One of my favorite backyard astronomy activities is observing variable stars. In the past, I’ve featured a handful of my favorites, including R Leonis (April 2004), Delta (δ) Cephei and Beta (β) Lyrae (September 2004), R Scuti (August 2005), Beta (β) Persei (Algol; November 2006), SS Cygni (September 2008), Mu (μ) and S Cephei (October 2008), and Epsilon (ε) Aurigae (August 2009).
But as interesting as these variable stars are, none fascinates me more than R Coronae Borealis, usually referred to as “R Cor Bor.” I prefer to call it “R CurveBall,” though, because this unpredictable star has thrown me plenty of curves over the years. R Cor Bor is usually visible as a 6th-magnitude star, and it’s located about one-third of the way from Epsilon to Theta (θ) Coronae Borealis. It might shine this way for several years and then, without warning, fade rapidly from view. I’ve seen R Cor Bor drop a few magnitudes and then return to normal within the span of just months. I’ve also watched it plunge all the way down to 14th magnitude and remain there with occasional fluctuations for years at a time. The light curve on this page shows its erratic behavior over the past quarter of a century.
R Cor Bor is the prototype of a relatively rare group of variable stars that includes some 100 known members, with a few dozen more awaiting official confirmation. Its variability was first reported by the English astronomer Edward Pigott near the end of the 18th century. Among the facts we’ve learned about R Cor Bor in the two-plus centuries since its discovery is that it’s a yellow supergiant, having just 80 to 90 percent the mass of the Sun but 100 times the diameter. Because it’s an aging star that has used up most of its hydrogen fuel, R Cor Bor is comprised of 90 percent helium and just 1 percent hydrogen. The rest is mostly carbon and nitrogen. By contrast, our middle-aged Sun has a composition of approximately 75 percent hydrogen and 25 percent helium by mass. Past distance calculations for R Cor Bor have been iffy at best, but recent data from the Gaia spacecraft suggest that the star is about 4,300 light-years away. From that distance, our Sun would shine feebly at around 15th magnitude!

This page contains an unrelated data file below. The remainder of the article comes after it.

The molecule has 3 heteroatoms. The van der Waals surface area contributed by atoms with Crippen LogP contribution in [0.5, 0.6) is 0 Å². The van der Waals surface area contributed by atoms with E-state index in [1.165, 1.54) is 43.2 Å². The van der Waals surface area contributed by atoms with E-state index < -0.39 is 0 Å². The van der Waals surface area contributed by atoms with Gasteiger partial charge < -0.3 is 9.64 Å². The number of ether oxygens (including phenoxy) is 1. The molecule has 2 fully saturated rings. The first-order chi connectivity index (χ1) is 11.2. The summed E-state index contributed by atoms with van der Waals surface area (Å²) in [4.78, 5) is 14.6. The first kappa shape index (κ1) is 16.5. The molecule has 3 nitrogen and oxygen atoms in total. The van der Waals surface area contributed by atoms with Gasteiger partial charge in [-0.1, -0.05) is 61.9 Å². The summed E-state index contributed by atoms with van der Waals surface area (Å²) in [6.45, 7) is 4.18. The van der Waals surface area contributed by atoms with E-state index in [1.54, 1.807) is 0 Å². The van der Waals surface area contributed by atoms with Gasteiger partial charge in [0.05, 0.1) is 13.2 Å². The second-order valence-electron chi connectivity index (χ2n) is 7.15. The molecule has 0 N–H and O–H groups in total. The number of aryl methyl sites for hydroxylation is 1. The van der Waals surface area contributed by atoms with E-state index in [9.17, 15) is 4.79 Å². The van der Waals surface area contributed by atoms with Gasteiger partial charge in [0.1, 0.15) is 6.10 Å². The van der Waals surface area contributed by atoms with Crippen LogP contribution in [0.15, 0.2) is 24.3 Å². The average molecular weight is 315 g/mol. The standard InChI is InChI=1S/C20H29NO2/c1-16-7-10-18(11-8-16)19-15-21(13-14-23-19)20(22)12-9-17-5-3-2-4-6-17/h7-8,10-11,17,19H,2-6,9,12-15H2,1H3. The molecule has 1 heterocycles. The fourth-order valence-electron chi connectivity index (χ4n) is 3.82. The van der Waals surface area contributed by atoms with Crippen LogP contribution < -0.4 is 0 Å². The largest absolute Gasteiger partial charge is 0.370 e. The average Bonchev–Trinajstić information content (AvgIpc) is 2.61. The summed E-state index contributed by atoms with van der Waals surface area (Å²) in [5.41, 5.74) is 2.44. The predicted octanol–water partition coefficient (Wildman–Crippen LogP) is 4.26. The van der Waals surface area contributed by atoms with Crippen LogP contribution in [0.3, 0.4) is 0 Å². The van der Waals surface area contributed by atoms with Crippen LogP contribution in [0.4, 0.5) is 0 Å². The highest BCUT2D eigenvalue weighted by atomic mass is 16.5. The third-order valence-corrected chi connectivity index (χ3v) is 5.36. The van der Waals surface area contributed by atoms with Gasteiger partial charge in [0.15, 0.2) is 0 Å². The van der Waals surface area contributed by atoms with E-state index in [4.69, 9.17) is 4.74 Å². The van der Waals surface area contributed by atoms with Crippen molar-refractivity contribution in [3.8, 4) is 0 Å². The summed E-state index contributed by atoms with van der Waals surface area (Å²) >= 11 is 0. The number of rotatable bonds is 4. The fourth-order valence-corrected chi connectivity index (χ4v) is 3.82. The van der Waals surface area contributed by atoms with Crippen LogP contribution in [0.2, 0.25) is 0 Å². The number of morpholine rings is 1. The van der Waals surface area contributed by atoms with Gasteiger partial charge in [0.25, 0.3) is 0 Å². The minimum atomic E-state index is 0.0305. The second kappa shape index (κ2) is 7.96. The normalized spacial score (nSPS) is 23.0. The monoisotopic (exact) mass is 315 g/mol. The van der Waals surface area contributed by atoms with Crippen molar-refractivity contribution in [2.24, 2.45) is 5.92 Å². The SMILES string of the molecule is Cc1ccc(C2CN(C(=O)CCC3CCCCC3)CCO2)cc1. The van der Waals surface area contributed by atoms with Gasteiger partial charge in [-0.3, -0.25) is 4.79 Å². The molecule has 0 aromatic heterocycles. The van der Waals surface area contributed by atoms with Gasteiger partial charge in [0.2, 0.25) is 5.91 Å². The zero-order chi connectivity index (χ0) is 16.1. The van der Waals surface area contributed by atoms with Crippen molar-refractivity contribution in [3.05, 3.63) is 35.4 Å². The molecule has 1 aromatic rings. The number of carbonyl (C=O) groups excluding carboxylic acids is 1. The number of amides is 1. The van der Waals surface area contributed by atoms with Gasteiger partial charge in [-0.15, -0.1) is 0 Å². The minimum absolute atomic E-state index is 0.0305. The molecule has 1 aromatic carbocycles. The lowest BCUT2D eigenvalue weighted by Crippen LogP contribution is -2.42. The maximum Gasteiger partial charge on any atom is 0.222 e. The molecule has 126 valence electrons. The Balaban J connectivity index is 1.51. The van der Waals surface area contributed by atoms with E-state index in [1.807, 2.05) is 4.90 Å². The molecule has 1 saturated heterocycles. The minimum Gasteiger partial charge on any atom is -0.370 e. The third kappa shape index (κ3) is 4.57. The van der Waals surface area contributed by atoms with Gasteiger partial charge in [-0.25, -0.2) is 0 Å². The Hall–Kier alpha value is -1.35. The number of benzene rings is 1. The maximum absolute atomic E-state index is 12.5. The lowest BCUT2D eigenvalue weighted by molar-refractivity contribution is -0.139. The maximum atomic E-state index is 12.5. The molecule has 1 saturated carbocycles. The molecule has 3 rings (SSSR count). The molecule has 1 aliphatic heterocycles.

A pair of unknowns that have astronomers scratching their heads are how stars like R Cor Bor form and what causes their abrupt fadeaways. Two current and wildly different theories of the star’s creation suggest it’s experiencing the final helium flash of an aging star or the merger of a binary white dwarf system. It’s generally believed that the dimming is caused by the release of a cloud of carbon-rich dust that envelops the star’s photosphere. When outward radiation pressure pushes the cloud away, or it simply dissipates on its own, R Cor Bor returns to normal. The mechanism that produces these sooty clouds is still up for study and debate. Because its behavior is virtually opposite that of a classical nova, which undergoes a rapid increase in brightness and then fades back to normalcy, R Cor Bor is sometimes referred to as a “reverse nova.”
How bright (or dim) will R Cor Bor be tonight? I have no idea. As I write this in early February, it’s been hovering around magnitude 6.7 since a brief dip to 9th magnitude last autumn. Has it returned to normal or begun another plunge? The only way to find out is to go outside and see for yourself. If R Cor Bor is near or at maximum brightness, you should be able to pick it up with standard binoculars — even your unaided eye, if you’re viewing from a dark-sky location. When near maximum, its brightness is somewhere between that of the stars marked as magnitudes 5.6 and 6.4 on the accompanying chart. When it’s in the act of fading or returning to max, it might appear more like its magnitudes 7.4 and 8.1 neighbors. If R Cor Bor isn’t visible with binoculars, it’s gone into its disappearing act. Time to get out the telescopes!
Questions, comments, or suggestions? Email me at firstname.lastname@example.org. Next month: Observing in the good old summertime. Clear skies!